|Town or city||Matlock, Derbyshire|
Riber Castle is a 19th-century Grade II listed country house situated in the hamlet of Riber on a hill overlooking Matlock, Derbyshire. Known locally as "Smedley's Folly" because of the difficulty of getting water to the hill summit, it was built by John Smedley in 1862 as his private home. His wife lived in it until her death.
After the death of Smedley's wife, the castle became a boys' school until this became financially unsustainable in the 1930s. With the coming of World War II the Ministry of Defence used the site for storage. The MoD left following the war and the castle remained unused until the 1960s.
From the 1960s to September 2000 it was home to a wildlife park, containing British and European fauna. Riber Castle Wildlife Park, or Riber Zoo as it was known, was eventually sold by the owner, but they were unable to sell it as a going concern, and so the park eventually closed. The park was criticised heavily for the treatment of the animals kept there, and the closure was not without controversy.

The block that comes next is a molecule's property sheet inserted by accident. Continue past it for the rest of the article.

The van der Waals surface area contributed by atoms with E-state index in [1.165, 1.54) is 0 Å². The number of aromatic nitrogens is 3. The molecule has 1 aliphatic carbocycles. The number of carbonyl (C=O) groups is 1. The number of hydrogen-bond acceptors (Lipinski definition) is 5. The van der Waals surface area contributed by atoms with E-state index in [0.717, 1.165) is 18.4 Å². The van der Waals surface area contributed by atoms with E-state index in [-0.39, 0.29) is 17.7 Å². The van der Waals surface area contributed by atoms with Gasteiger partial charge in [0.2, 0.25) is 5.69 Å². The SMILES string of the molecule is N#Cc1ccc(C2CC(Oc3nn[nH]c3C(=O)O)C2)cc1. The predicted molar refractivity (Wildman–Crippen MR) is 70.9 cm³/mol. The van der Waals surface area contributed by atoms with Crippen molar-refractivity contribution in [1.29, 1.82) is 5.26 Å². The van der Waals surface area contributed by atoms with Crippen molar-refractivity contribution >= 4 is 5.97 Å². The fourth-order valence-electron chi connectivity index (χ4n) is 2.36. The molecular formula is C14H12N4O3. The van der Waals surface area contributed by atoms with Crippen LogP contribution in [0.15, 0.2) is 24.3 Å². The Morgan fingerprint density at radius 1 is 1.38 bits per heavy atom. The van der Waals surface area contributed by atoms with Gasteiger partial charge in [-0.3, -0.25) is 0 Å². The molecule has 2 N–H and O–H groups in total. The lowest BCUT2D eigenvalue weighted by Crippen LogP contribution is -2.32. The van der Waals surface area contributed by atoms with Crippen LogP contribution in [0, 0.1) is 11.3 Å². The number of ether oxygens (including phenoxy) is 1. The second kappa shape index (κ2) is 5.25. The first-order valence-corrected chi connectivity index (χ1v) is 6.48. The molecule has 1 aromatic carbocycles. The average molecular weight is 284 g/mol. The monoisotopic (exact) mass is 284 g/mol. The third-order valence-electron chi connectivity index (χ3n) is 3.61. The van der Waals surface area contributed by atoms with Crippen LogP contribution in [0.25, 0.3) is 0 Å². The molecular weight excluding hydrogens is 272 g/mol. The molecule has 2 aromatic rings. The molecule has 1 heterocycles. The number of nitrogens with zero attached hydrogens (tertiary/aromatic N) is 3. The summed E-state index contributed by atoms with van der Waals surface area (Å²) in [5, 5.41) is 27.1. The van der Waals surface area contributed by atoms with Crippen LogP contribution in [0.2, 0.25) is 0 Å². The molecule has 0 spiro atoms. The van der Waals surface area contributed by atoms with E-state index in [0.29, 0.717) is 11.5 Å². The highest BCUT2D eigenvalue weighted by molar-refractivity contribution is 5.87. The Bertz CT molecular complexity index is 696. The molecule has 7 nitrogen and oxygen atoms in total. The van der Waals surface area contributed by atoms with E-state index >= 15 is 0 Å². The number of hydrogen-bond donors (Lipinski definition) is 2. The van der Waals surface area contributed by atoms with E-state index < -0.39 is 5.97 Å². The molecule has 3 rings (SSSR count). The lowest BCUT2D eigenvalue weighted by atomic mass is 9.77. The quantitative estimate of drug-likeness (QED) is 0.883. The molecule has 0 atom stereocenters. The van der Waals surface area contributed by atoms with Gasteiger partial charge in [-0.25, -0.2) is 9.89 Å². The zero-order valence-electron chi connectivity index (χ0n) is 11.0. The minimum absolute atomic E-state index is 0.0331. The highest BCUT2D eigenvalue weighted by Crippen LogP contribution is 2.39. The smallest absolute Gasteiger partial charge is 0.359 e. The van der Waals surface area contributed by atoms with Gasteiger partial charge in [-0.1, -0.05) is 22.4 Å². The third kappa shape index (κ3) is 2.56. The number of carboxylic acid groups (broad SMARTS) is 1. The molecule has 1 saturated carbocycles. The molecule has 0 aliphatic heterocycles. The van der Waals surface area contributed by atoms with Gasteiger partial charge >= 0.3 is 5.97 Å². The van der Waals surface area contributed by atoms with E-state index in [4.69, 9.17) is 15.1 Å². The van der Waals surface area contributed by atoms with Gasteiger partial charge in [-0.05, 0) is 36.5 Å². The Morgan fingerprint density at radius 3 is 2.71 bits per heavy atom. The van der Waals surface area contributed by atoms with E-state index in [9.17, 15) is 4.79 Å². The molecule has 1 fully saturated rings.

Activists also released several lynxes from Riber Zoo which escaped into the wild.
Plans to turn the shell into apartments received planning consent on 15 March 2006. The castle walls have now been secured, chimneys and floors rebuilt, 119 windows replaced and a roof added. It is expected that two show apartments will be ready some time in 2014. Access to the site before 2006 was securely restricted, until the perimeter fence was unwired to provide unrestricted access to the site, which later became a commonly used footpath. However, recently developers have added a second (more secure) fence, boarded up all entrance points and have manned security onsite.
- English Heritage:Images of England, photograph and architectural description of listed building Retrieved 2014-07-01
- "Riber Castle". Derbyshire Guide. Retrieved 2006-05-06.
- "Riber Castle - Urban Desertion". Urban Desertion. Archived from the original on 2006-05-02. Retrieved 01-06-2007. Check date values in:
- Derby Telegraph January 2013, Retrieved 2014-07-01
- Dead Man's Shoes filming locations Retrieved 2014-07-01
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